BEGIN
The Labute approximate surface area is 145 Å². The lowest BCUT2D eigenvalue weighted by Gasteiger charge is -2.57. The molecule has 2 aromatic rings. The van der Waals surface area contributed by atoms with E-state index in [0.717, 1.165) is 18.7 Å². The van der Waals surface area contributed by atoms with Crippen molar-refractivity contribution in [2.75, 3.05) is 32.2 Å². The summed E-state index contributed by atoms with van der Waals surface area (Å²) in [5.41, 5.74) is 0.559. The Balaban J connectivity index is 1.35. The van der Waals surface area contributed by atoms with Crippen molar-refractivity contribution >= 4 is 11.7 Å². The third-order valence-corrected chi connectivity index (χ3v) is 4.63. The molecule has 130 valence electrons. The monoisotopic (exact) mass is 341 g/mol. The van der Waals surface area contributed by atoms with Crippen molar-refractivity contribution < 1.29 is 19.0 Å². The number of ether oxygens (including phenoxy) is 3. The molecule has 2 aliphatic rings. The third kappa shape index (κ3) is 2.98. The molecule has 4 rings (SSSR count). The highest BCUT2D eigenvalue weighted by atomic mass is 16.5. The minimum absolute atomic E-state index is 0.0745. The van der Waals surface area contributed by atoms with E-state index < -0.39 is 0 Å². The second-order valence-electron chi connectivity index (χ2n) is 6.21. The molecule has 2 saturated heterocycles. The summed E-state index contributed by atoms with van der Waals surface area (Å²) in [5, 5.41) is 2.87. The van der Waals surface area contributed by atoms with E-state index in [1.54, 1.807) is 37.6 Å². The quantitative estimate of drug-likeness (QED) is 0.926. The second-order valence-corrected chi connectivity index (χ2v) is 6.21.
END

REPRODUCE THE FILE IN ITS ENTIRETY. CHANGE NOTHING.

The Labute approximate surface area is 145 Å². The lowest BCUT2D eigenvalue weighted by Gasteiger charge is -2.57. The molecule has 2 aromatic rings. The van der Waals surface area contributed by atoms with E-state index in [0.717, 1.165) is 18.7 Å². The van der Waals surface area contributed by atoms with Crippen molar-refractivity contribution in [2.75, 3.05) is 32.2 Å². The summed E-state index contributed by atoms with van der Waals surface area (Å²) in [5.41, 5.74) is 0.559. The Balaban J connectivity index is 1.35. The van der Waals surface area contributed by atoms with Crippen molar-refractivity contribution >= 4 is 11.7 Å². The third-order valence-corrected chi connectivity index (χ3v) is 4.63. The molecule has 130 valence electrons. The monoisotopic (exact) mass is 341 g/mol. The van der Waals surface area contributed by atoms with Crippen molar-refractivity contribution < 1.29 is 19.0 Å². The number of ether oxygens (including phenoxy) is 3. The molecule has 2 aliphatic rings. The third kappa shape index (κ3) is 2.98. The molecule has 4 rings (SSSR count). The highest BCUT2D eigenvalue weighted by atomic mass is 16.5. The minimum absolute atomic E-state index is 0.0745. The van der Waals surface area contributed by atoms with E-state index < -0.39 is 0 Å². The second-order valence-electron chi connectivity index (χ2n) is 6.21. The molecule has 2 saturated heterocycles. The summed E-state index contributed by atoms with van der Waals surface area (Å²) in [5, 5.41) is 2.87. The van der Waals surface area contributed by atoms with E-state index in [1.54, 1.807) is 37.6 Å². The quantitative estimate of drug-likeness (QED) is 0.926. The second-order valence-corrected chi connectivity index (χ2v) is 6.21.